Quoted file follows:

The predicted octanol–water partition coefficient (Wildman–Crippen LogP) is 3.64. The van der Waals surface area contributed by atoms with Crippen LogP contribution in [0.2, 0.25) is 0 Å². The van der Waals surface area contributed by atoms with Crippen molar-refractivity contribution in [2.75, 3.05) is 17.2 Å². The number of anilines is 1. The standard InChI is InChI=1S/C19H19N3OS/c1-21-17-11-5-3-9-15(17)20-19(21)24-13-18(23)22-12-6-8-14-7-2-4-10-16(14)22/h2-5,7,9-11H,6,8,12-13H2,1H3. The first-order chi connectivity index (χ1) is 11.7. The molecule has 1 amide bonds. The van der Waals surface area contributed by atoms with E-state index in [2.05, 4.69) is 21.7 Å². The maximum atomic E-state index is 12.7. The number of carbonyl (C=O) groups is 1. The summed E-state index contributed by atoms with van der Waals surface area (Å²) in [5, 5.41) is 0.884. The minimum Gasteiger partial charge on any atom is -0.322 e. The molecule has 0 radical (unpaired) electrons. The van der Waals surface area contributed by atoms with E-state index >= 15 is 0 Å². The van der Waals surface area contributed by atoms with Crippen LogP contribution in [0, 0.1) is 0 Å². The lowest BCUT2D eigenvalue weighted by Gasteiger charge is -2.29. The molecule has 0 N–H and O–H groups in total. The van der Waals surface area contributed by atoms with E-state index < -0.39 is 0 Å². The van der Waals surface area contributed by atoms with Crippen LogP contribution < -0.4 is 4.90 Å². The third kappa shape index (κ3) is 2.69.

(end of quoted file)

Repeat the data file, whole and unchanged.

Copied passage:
The predicted octanol–water partition coefficient (Wildman–Crippen LogP) is 3.64. The van der Waals surface area contributed by atoms with Crippen LogP contribution in [0.2, 0.25) is 0 Å². The van der Waals surface area contributed by atoms with Crippen molar-refractivity contribution in [2.75, 3.05) is 17.2 Å². The number of anilines is 1. The standard InChI is InChI=1S/C19H19N3OS/c1-21-17-11-5-3-9-15(17)20-19(21)24-13-18(23)22-12-6-8-14-7-2-4-10-16(14)22/h2-5,7,9-11H,6,8,12-13H2,1H3. The first-order chi connectivity index (χ1) is 11.7. The molecule has 1 amide bonds. The van der Waals surface area contributed by atoms with E-state index in [2.05, 4.69) is 21.7 Å². The maximum atomic E-state index is 12.7. The number of carbonyl (C=O) groups is 1. The summed E-state index contributed by atoms with van der Waals surface area (Å²) in [5, 5.41) is 0.884. The minimum Gasteiger partial charge on any atom is -0.322 e. The molecule has 0 radical (unpaired) electrons. The van der Waals surface area contributed by atoms with E-state index >= 15 is 0 Å². The van der Waals surface area contributed by atoms with Crippen LogP contribution in [0, 0.1) is 0 Å². The lowest BCUT2D eigenvalue weighted by Gasteiger charge is -2.29. The molecule has 0 N–H and O–H groups in total. The van der Waals surface area contributed by atoms with E-state index < -0.39 is 0 Å². The van der Waals surface area contributed by atoms with Crippen LogP contribution < -0.4 is 4.90 Å². The third kappa shape index (κ3) is 2.69.